Goris is a city in Southern Armenia.
The city was possibly the first built in a grid layout in Armenia, with a very quaint regional style of stone architecture. Goris is the last major town in Armenia for travelers continuing to Karabakh. It's also quite difficult to get to Kapan or Meghri, and thus Iran without passing through Goris, making this the gateway of the South.
Though Goris or Tatev can be crammed into a day trip from Yerevan, it's much better to spend a few nights in the area, and along the way.
Throughout its history, Goris has also been known as Kores and Gorayk. The name Goris had many variants including: Goristsa, Kores, Gores, Gorayk, Goru, and Geryusy.
The Goris area has been settled since the Stone Age and is first mentioned in the during the Urartian period, when King Rusa I of Urartu who reigned between 735 and 713 BC, left a cuneiform, where he mentioned that among the 23 countries conquered by him, Goristsa country was one of them, which is believed to be Goris. During the Middle Ages, there was a town-settlement in the eastern part of the present Goris, on the left bank of Goris river, called Kores. Between the 12th and 15th centuries, it suffered from the Seljuk, Mongol, Aq Qoyunlu and Kara Koyunlu invasions, respectively.
At the beginning of the 16th century, it became part of Safavid Persia. The current spelling of the name was first mentioned in 1624. At the beginning of the 18th century, the region was the centre of the Armenian liberation campaign led by David Bek, against Safavid Persia and the invading Ottoman Turks. In 1750, the region became part of the newly-formed Karabakh Khanate. At the beginning of the 19th century, it became part of the Russian Empire. Under Russian rule, the town of Goris was formally founded in 1870 to become the centre of Zangezursky Uyezd, within the Elisabethpol Governorate of the Russian Empire. In 1876, the construction of new Goris was completed near the old town of Kores,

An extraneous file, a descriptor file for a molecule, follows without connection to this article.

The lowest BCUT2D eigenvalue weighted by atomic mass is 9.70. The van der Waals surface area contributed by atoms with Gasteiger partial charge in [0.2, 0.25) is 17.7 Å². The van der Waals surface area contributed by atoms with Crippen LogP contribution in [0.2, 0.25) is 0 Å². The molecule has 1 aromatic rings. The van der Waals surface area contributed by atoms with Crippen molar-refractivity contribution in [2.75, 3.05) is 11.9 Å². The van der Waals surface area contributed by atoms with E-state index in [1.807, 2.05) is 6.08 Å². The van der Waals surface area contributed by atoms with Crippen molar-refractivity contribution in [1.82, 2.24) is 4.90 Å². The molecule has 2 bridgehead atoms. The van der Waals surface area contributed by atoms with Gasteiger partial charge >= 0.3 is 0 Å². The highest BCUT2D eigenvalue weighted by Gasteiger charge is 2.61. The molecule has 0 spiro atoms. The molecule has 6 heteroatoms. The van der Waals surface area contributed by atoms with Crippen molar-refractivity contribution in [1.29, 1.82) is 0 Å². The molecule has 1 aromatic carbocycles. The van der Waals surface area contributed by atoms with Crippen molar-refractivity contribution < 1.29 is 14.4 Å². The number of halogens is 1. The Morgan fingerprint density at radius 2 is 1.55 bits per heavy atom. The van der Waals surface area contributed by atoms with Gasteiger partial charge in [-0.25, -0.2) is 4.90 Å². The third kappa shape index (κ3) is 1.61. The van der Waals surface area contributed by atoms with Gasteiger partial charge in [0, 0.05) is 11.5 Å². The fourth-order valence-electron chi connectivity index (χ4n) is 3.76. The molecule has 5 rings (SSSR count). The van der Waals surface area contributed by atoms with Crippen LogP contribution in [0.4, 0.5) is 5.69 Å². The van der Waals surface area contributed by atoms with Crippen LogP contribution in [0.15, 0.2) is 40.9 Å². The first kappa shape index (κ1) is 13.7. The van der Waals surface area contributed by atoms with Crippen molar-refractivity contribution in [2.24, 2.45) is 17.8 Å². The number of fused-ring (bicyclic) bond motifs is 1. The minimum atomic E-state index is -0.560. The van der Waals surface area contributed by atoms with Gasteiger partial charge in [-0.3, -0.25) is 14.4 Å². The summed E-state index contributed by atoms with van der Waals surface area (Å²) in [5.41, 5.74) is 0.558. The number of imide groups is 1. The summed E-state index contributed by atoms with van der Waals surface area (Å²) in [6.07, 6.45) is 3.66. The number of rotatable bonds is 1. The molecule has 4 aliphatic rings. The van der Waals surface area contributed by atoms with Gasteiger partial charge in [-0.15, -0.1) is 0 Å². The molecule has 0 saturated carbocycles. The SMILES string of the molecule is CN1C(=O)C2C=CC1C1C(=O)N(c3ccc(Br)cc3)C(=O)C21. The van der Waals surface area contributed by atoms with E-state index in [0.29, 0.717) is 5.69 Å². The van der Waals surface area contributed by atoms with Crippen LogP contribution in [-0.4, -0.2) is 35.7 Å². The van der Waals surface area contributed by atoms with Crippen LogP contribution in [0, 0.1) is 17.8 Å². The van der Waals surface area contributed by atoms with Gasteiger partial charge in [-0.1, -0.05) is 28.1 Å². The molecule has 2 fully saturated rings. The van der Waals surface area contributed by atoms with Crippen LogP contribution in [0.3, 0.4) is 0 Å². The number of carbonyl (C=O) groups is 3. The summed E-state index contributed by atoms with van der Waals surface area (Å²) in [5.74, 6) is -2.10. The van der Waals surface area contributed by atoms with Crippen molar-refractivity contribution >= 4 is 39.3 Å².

It was part of the first Republic of Armenia from 1918 until 1920, when following the fall of the republic, it became in 1921 the de facto capital of the self-governing regions of Daralakyaz (Vayots Dzor), Zangezur, and parts of Mountainous Artsakh, under the name of the Republic of Mountainous Armenia. However, the self-proclaimed republic only lasted months until the Red Army forced it to capitulate on 13 July 1921.
Under the Soviet rule, Goris served as a regional centre. During the 1950s, the economy of the city was boosted by the construction of many hydroelectric power plants in the area.
Goris stands 254 km (158 miles) south of Yerevan, in a valley surrounded by the Zangezur Mountains, through which flows the Goris River, also known as Vararak River. The town is approximately 10 km from the Azerbaijani border and about 70 km from the Iranian border, and has an average elevation of 1,385 metres above sea level.
Inside an alpine climate zone, the weather of Goris is characterized with mild snowy winters and hot summers. The average temperature in January is –1.3 °C and +19 °C in July. The annual precipitation level is between 500 and 600 mm.
Tourism information office